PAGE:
I do love Thai food. What’s not to love when the basic principle of their cooking encompasses spicy, sweet, hot and sour… something to appease everyone really. But I do find it a struggle to pay the prices demanded at some supposedly upscale Thai eateries (mentioning no names) as the whole point of Thai food is it is humble regional cuisine and should be full of flavour and low on price. Having once worked for a Thai restaurant group, I know what to expect and can therefore be a harsh critic at times. You only need to have visited Thailand once to know exactly how fresh and flavoursome the food really should be; it’s really not rocket science and as a nation we are more knowledgeable about food from the far east then ever before.
Busaba Eathai in Panton Street, just off of Leicester Square is the restaurant group’s latest opening. Brainchild of restaurateur Alan Yau, creator of eateries like Wagamama, Hakkasan, Yauatcha, Sake No Hana and Cha Cha Moon, Busaba now has 4 branches in London with another soon to open in Old Street, EC1. For those of us who have eaten at Wagamama, the concept at Busaba Eathai will be familiar with casual bench seating and tables shared with other diners, except Busaba’s tables are square instead of the classic elongated tables at Wagamama.
I sip an ice cold Guava Cooler as my eager eyes dart all over the menu, enticed by noodle and rice dishes, curries and sides. Pad Thai with prawns, Thai calamari, goong Tohd prawns along with red lamb curry, steamed rice and ‘morning glory’ greens in yellow bean sauce. My friend Mo and I are absolutely starving and have no qualms about possibly over-ordering; after all when it comes to Thai food variety of dishes is key as is sharing, which I find a little harder to do when something is really good.
The Pad Thai is a delicious heap of wok-fried rice noodles with crunchy vegetables, fried tofu and giant prawns and accompanied by a fat wedge of lime and some crushed peanuts which I add to the noodles. Every bite is zesty and moreish with huge meaty prawns that are a world away from the horrid supermarket variety, flabby and unpleasant in odour. Chunks of tender lamb are bathed in an earth red curry sauce with lychees that cut through the spicy heat of the curry sauce with a soothing sweet burst of their natural juices. Steamed rice also helps take the edge of the curry for those who need it and the morning glory provides a nice crunchy accompaniment.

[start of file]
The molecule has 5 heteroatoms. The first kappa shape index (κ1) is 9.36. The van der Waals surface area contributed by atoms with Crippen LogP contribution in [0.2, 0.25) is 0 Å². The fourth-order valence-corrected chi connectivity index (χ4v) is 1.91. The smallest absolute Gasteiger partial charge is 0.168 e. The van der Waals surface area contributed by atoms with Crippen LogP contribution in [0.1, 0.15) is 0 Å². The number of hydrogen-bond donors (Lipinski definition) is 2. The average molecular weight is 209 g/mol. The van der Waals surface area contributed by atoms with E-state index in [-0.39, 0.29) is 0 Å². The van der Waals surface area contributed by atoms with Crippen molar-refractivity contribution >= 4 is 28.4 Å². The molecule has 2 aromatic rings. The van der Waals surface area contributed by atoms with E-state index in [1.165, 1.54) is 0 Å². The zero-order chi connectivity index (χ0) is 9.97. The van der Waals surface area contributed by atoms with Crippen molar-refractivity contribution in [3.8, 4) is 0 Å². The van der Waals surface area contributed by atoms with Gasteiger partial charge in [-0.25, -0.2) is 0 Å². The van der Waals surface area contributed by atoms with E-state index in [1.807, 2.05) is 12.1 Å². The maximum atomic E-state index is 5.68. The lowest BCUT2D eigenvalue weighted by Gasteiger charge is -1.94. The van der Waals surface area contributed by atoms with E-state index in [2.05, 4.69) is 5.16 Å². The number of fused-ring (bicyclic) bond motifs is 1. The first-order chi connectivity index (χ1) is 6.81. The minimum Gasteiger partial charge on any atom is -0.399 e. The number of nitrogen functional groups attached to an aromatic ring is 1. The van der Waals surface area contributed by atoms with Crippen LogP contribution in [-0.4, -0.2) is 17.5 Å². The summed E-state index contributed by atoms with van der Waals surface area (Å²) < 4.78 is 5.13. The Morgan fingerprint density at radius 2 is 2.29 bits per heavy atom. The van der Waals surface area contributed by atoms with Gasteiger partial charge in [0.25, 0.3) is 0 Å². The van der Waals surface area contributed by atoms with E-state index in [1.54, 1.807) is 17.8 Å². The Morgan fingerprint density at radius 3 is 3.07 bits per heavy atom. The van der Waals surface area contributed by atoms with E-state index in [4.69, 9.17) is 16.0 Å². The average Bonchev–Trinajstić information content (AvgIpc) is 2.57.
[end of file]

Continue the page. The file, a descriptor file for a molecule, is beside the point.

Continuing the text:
The goong tohd prawns are served with a green mango and chilli dipping sauce which is lovely and sweet, but the real star of the show is the Thai calamari with ginger and peppercorns. Each piece of calamari is lightly battered, deep-fried and served with ornate strands of fresh green peppercorns. I don’t exactly know what they do to the squid but it is absolutely delicious and you just can’t help but wanting to eat more of the stuff. Needless to say after such a generous meal and upon reflection over-indulgence on the calamari front, we haven’t managed to leave any room for dessert which luckily I am ok with because they don’t offer dessert. But as in most far eastern restaurants, in most cases desserts really aren’t so great anyway.
Busaba Eathai is a welcome addition to the surrounding area of the West End, littered with tourist-driven junk food stops and dodgy pizza and kebab outlets that the health and safety inspectors have clearly turned a blind eye to. So if like me you want to have a proper meal that is delicious and doesn’t carry the risk of making you ill whilst emptying your wallet of cash, then Busaba Eathai is a great place to stop for a bite to eat. It’s quick, affordable, and informal and even better, it’s open all day. Evenings can get busy which is tricky if you arrive in a group as they don’t take reservations so expect to wait for a little bit, but your patience will undoubtedly be well rewarded.